I Like That

I Like That
See, hear, taste, touch and inhale the wonders of the world.

Thursday, September 29, 2011

Picking Up Trash Has Its Rewards

“What? You’re getting an award for picking up trash?” Frank said.
“Yes. I guess picking up garbage has its rewards,” I said.

I had just put the telephone receiver back in its cradle and made the announcement to my husband. I told him that Ms. Martin, the Environmental Coordinator for the City of Campbell River said that I had been nominated for a Stewardship Award and asked if I would accept it?

“Oh! That’s wonderful. But why me?” I said.
“Mr. Stewart from Dogwood Operations nominated you,” she said.

I have yet to meet Mr. Stewart face-to-face, but I’ve talked with him several times on the phone. We talked about the condition of the sidewalks and boulevards in Campbell River and how more garbage cans might entice people to toss their trash into them if they were handier. I told him that I was going to clean up the city of Campbell River one block at a time and asked how he could help.

“I can give you a few trash pickers. Would that help you and your Clean Living volunteers?” he said.

Indeed it does help along with the latex gloves and garbage bags donated by Mr. Adams, a City Councillor. Back in April 2011, I initiated the removal of rubbish from the boulevards and sidewalks of Campbell River, one block at a time and called the project Clean Living. Since then, I have adopted a 350-metre section of the city between 4th Avenue and 2nd Avenue on Dogwood Street. Each month, I gather with friends and pick up rubbish. We chat and laugh and know that we are being of service to the community and to God.

The Waste Reduction Award was a kind gift offered by the City of Campbell River and it humbles me to know that the Clean Living group of volunteers is recognized for its dedication to life itself. 

Clean Living volunteers

Clean Living volunteers

Service itself is the reward

Wednesday, September 21, 2011

Give Peace a Chance

I Like That September 21st is recognized as the International Day of Peace. We all need peace in our lives. I especially love a peaceful sleep where I finally succumb to an unconscious state and enjoy dreams presented to me in waves containing subtle messages. In the morning, I take the time to sit on a chair in my bedroom with my feet planted on the floor and mediate by focusing on my breath. I breathe in and out until I am in the moment and awake.

I enjoy the peaceful sensation that greets me every morning when I look into my husband’s eyes and accept his gentle kiss on my lips and his bear hug afterwards. I thank him every morning for his tender treatment of me.

Peace comes over me when I gaze on photographs of my son. We have an interesting and compelling relationship that is held together by my unconditional love for him. I am also filled with tranquility when I get to visit with my grandson or speak with him on the phone.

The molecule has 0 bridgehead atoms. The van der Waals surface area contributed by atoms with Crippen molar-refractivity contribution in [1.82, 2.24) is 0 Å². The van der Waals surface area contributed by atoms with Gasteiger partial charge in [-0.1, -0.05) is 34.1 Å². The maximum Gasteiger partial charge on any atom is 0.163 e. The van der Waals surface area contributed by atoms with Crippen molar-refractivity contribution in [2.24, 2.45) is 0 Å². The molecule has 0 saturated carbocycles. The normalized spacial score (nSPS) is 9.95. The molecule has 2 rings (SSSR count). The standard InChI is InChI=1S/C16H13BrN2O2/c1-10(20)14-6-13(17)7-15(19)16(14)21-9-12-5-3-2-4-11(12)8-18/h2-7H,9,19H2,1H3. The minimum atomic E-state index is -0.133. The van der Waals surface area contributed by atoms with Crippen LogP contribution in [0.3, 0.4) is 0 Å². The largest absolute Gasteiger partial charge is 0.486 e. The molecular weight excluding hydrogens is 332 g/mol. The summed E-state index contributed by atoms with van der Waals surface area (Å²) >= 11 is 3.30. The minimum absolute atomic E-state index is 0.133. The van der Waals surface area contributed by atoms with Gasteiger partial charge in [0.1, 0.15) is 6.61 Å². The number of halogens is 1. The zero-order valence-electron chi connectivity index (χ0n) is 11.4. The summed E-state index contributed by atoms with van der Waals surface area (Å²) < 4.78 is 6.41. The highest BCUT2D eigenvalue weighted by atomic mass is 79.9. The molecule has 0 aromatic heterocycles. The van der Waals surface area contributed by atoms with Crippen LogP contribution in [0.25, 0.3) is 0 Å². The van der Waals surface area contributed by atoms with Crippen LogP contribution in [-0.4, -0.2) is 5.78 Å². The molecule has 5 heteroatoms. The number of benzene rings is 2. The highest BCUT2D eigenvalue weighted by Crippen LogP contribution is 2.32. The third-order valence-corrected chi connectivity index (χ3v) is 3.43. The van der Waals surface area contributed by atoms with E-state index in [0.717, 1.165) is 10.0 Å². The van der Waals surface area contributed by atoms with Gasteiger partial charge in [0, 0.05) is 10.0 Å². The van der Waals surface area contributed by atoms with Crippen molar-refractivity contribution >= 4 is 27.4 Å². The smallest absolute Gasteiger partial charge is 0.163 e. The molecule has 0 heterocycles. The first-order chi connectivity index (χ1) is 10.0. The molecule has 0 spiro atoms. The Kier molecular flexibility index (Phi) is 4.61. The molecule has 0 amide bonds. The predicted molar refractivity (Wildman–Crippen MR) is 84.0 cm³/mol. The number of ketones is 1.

I am at peace when I am preparing a meal for Frank and I. Sipping on soup and munching on a turkey and cheese wrap fills me with satisfaction. I am also mindful of tidying up afterward and take great pleasure in washing the dishes in the sink. I’ve learned to calm myself down by practicing meditation, which puts me in the moment. I am grateful for the privilege of attending a mindfulness class once a week at the local hospital.

“All we are saying is give peace a chance.” – John Lennon

At peace with my son and grandson

At peace with my husband and surrounded by nature.
(flower photos by Hans Toby)

Thursday, September 8, 2011

World’s Largest Bunnock

We travelled gravel roads, secondary highways and fast-moving freeways during our holiday in August 2011. The roadways led to points of interest, restaurants or picnic areas, landscapes or museums to explore, roadside pullouts or a motel to rest.

Frank had fashioned our 1986 Classic Toyota van to use as our accommodations and a storage unit. He covered the wooden sleeping bunk with carpet and on that laid our blow-up mattress. Each evening we climbed into the back of the van, slipped into our sleeping bags, laid our heads on pillows and gratified ourselves with sleep.

In the morning, we sipped coffee prepared on a pullout table at the back of the van, sat in lawn chairs and chomped on fruit. Each day we purposefully travelled the back roads so we could meet small-town folks along the way. A thirty-two foot structure, which is situated at the junction of highway 13 and highway 14, caught our attention and we drove to it so that we could talk to the young lady held captive by the structure. She told us she spends her summer days in the tourist booth at the base of the replica of an anklebone of a horse. Down the hill is Macklin, a border town between Alberta and Saskatchewan renowned as the Bunnock Capital of the World!

“What’s this structure supposed to be?” I said.

“It represents the game, Bunnock, which translates from Russian into bone. The Russian Germans first introduced the game to Canada. It was adopted from the game played in Siberia. You play it like horseshoes. Your team stacks its fifty-two bones on level ground at one end of a 10-meter runway while the other team does the same at its end. Then the teams toss their bones to try to knock down each other’s bones. The team with the most bones left standing is the winner,” she said.

I nodded and pictured the participants flinging bones from one end of a straightaway to another. We had arrived several days past the scheduled August long-weekend world championship event and so did not witness the bone-tossing game.

We drove away from Macklin happy to have learnt about the game call Bunnock. I've put a link below.

An Eye Catcher
-source Macklin poster

A Bunnock Tosser
- source Macklin poster
Welcome to Macklin